Ten-year-old Lea Clark is excited to see her big brother again. Despite the eleven-year age difference, she and Zac have always been close. For the last year, he's been studying in Brazil (where their great-grandfather was born and raised) and now Lea and her parents are going to see him. It's not just Lea's first time out of the country, it's the first time she's been out of Missouri! She's excited to see and experience new things, armed with her camera and a compass necklace given to her by her recently-deceased grandmother Ama, who loved traveling.

While Brazil is amazing and Lea's thrilled to see Zac, the trip starts with some disappointments. Zac, who left for college three years ago and has been in Brazil for several months, doesn't seem to remember that while he's growing up, Lea is too. She's matured since they lived under the same roof (I've seen this blind spot manifest first hand with my brothers, who are ten years apart--when you don't see an eight-year-old age day-to-day, it can be hard to remember after a while that he's not a little kid anymore). And her first visit to the ocean brings back memories of nearly drowning in a lake four years ago. Lea tries to shake the fear, but after a second beach trip, resolves to hide behind her camera instead of swimming.

But it's hard when Zac treats her like she's still the same age she was when he left for college, and seems bored hanging out with her. Trying to enjoy her trip and inspired by Ama's travel journals, Lea starts a travel blog. Her underwater camera will net her great pictures, and her family is invited to watch some sea turtles hatch! Meeting a new friend, Camila, helps shake Lea's dark mood, too. Camila is very friendly and outgoing, and understanding. She even finds a quiet place for Lea to practice snorkeling with Camila's cousin, Paloma--who Zac finds quite enchanting. With Paloma's help, Lea is able to overcome her fear of the ocean.

Lea ends up helping Camila with her fear of heights: the day before they go to the rain forest, Lea, Zac, and their dad go hiking. They end up lost, and then their dad falls partway down a cliff and breaks his leg. Using the pictures Lea's been taking with her camera and the compass necklace Ama gave her, Lea and Zac get back to their hotel and take Camila and a rescue team to their dad. After he's safe, Lea and Zac talk, and get their relationship repaired, with Zac seeing that Lea isn't a little kid anymore. In fact, when Lea's parents decide going the rain forest isn't possible with her dad's cast (I can't imagine the humidity and hiking would help anything), Zac convinces them that Lea's old enough to go with just him.

Before leaving the coast, Lea spends a few last moments with Camila, who will be visiting her cousins in Chicago soon--maybe they can meet up.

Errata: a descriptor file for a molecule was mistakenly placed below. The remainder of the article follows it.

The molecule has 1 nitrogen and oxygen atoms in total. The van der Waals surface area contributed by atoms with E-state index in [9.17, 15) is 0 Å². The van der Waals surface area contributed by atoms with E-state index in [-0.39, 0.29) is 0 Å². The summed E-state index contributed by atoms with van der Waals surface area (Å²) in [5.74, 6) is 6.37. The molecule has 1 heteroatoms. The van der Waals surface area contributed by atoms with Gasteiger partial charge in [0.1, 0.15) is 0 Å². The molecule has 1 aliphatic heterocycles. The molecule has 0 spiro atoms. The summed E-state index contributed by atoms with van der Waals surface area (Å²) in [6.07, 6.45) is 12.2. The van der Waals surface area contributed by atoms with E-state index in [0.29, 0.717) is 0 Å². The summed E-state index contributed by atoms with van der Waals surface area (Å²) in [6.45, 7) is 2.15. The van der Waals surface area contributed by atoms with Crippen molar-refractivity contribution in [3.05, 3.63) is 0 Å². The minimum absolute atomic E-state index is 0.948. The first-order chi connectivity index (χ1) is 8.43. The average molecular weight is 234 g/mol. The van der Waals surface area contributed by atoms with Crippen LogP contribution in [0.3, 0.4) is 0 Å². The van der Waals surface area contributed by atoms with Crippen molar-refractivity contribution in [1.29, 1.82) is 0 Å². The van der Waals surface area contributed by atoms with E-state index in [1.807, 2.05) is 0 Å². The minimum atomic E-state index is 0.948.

Glossary of Portuguese Words

This book doesn't have any sort of appendix beyond a little Portuguese-English dictionary.


Dedicated to Jodi, Dan, and Sara.

Zac's childhood nickname for Lea is Cricket, which she realizes she's outgrown during the book.

I have to agree with Lea's initial dislike of salt water. I far prefer swimming in lakes to oceans, in part because of fresh water is nicer to swim in (also because I get paranoid about my kids and rip tides).

Lea's grandmother left her several travel journals, which Lea reads throughout her books.

Lea's parents are both into history: her mom is an architect who restores historic buildings, and her dad is a history professor at Washington University (which is in Missouri, not Washington; we have the University of Washington, Washington State University, Central Washington University, Western Washington University, and Eastern Washington University).

Alligators don't live in South America. The two extant species live in the US and in China. South American has caimans and crocodiles (the latter only in far northern part, not in Brazil).

Camila says she has a fear of heights. I hope that in the third book, when she visits Lea in St. Louis, she fully conquers the fear with a trip up the Gateway Arch, or is able to enjoy it after the experience on the cliff--it's 630 feet tall. I got a nosebleed visiting it and jokingly blamed it on the elevation.

I once saw a friend's dad introduce himself the way Zac introduces himself: "I'm [friend's] brother. I mean son. I mean dad."

Not only do many newly-hatched sea turtles fall prey to various predators, a lot drown as they reach the ocean.

Zac gives Lea a wish bracelet, and her three wishes are to be able to swim in the ocean without fear. Camila tells her the orange of the bracelet represents courage. Lea snorkels before it falls off (which is when the wishes are supposed to be granted). It falls off some time during her dad's rescue.

At the very end of the book, Lea gives her compass necklace to the villagers collecting offerings for Yemanjá, a sea goddess. The offering is given February 2, giving a concrete date for the events of the book. (They spend a week at the beach) I can't tell if that's the right time of year for sea turtles to hatch.